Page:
How Chicago Bears Fans Can Save Big Money


How Chicago Bears Fans Save Money...
By John Picken (Flickr: Soldier Field, Chicago) [CC BY 2.0], via Wikimedia Commons

It’s not easy being Chicago Bears fans:

  • Face value prices for Chicago Bears parking & tickets are among the highest.
  • Jay Cutler has been the quarterback for the last 8 years.
  • The real cost index for 2015 was $1409.


It can be crazy expensive for Chicago Bears fans!


That’s right - based on secondary market prices, it cost over $1400 for a family of 4 to take in a single Bears game in 2015.

And for a team coming off a 5-win season, no less.

What’s even worse is that the weekly median household income for a Chicago resident that year was $1214*, so the real cost index was 29% of the monthly income, or about what most people spend on rent.

Top 5 Real Cost Ratios 2015
Team/City Monthly Income1 Real Cost Index %
Green Bay $4219 $1529 36.25
New England $6062 $1922 31.71
Chicago $4858 $1409 29.00
New Orleans $3719 $1068 28.72
Denver $5406 $1486 27.49
1U.S. median household income for 2015


Here’s what it comes down to - being a fan of Da Bears is neither easy nor cheap, so here are…


Cost cutting tips for Chicago Bears fans

Tickets

Secondary market ticket prices are of course based upon demand, and two of the biggest factors that influence that demand are team success/performance, and weather. And since the majority of NFL teams don’t make the playoffs and don’t have domed stadiums, it’s a fact that collectively, resale ticket prices always decrease as the season wears on.

You should try:   Waiting before you buy tickets. On the whole this is not original strategy, but if you want Bears tickets for less, it’s a good - and safe, idea:


2010 11-5 +7.34%
2011 8-8 -11.52%
2012 10-6 +4.53%
2013 8-8 -3.58%
2014 5-11 -57.78%
2015 6-10 -16.24%
2016 3-13 -49.36%


The column on the right is the change in resale ticket prices from the start of the regular season to the end.

Predictably, the only 2 instances that the prices rose was the only 2 winning seasons on the list. But even then, the increase was no more than 7%, while prices dropped as much as 57% for the other seasons.

Why is this? My guess is that their resale ticket prices at the start of the season are not only high, they’re oddly high. Teams that had the top 5 initial secondary market ticket costs for 2016 according to TicketIQ, along with their won-loss record for the previous season:


Seattle $459 10-6
New England $447 12-4
Denver $399 12-4
Green Bay $371 10-6
Chicago $362 6-10


Like I said, odd. The Bears were the only top 5 team to not make it to the post season and have a losing record. And this is not a one-year oddity, either -- their initial resale prices have been among the top five for the last four years. The average record for the Bears over that period is 7-9. The other 15 teams? 11-5.

Basically it seems that the Bears home game ticket prices are so high at the onset that there is more room to go down than there is to go up.

More on NFL ticket prices.

Avoid like the plague:   Packers games. Sure, the Bears vs. Packers is one of the most historical rivalries in all of sports, but is it worth the cost? In 2014, the average ticket price for the week 4 game against the Packers at Soldier Field at one point was a mind-blowing, eye-popping $666.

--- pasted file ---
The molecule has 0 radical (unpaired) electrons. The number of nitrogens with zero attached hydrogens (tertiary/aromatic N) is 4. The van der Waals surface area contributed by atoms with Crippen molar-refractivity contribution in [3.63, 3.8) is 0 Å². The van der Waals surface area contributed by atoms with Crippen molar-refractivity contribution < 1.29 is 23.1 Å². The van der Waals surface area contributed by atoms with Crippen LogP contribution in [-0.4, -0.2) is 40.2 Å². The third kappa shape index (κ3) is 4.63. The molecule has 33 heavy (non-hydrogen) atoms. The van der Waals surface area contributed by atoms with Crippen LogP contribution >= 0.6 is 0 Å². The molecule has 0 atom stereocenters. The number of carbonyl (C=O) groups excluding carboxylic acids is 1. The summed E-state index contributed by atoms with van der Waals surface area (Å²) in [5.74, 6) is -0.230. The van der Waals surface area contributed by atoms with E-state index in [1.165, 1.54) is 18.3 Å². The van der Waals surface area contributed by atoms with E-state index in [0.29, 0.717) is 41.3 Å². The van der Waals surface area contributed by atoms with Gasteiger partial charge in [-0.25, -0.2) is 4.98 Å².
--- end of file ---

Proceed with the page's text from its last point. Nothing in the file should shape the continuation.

Parking

Chicago Bears parking passes are $49 at face value, and can easily go for 2-3 times as much second hand.

You should try:

  • ParkWhiz - Find prime spots close to the stadium for pennies on the dollar, some of which even allow tailgating. Talk about a no-brainer.
  • Street parking - There’s ample street parking within a mile of the Chicago Bears stadium for $2-$4 per hour.

For a full list of Chicago Bears parking options, go here.

Avoid like the plague:   Buying parking passes from an online ticket broker. Like I said, they can typically charge $100 or more.


Food & Beer

Most NFL stadiums have overpriced food & beer. Soldier Field is no different”
Instead of paying $10.50 at the stadium for an imported (from Wisconsin, no less) draft beer, $9.25 for a Ditka Dog, or $18 for a prime rib sandwich…

You should try:
  • Timothy O’Toole’s - An 11 ounce, 8.19 ABV Kentucky Bourbon Barrel Ale is just 6 bucks. There are several good, moderately cheap sports bars near the stadium, but as far as I know, this is the only one that offers a shuttle ride on game day. The downside is that you’ll have to park on the street, but the $30 ($20 for 5 hours near 519 N Michigan Ave) you’ll pay for street parking & the shuttle ($10) is still a great deal compared to what a parking pass can cost you online.
  • Kim & Carlo’s Hot Dog Stand - $4 for a Chicago-style hot dog. Located on the north side of the stadium near the Field Museum.
  • Jim’s Original - A Pork Chop sandwich (fries included) is only $3.95, Vienna Beef Hot Dog is $2.60.

Avoid like the plague:   The Arena Club’s The Kickoff Tailgate Party. Ok, maybe not like the plague. And $59 ($79 for full bar upgrade) for this “high end” tailgate package isn’t all that bad. But this is something to consider if you’re hosting a corporate party or you want to impress someone, not if you have a budget to stick to.



Add your expert review

As a service to fellow Chicago Bears fans, won't you please review some of the places mentioned above? Or you can add your own, either by commenting here or editing the map.



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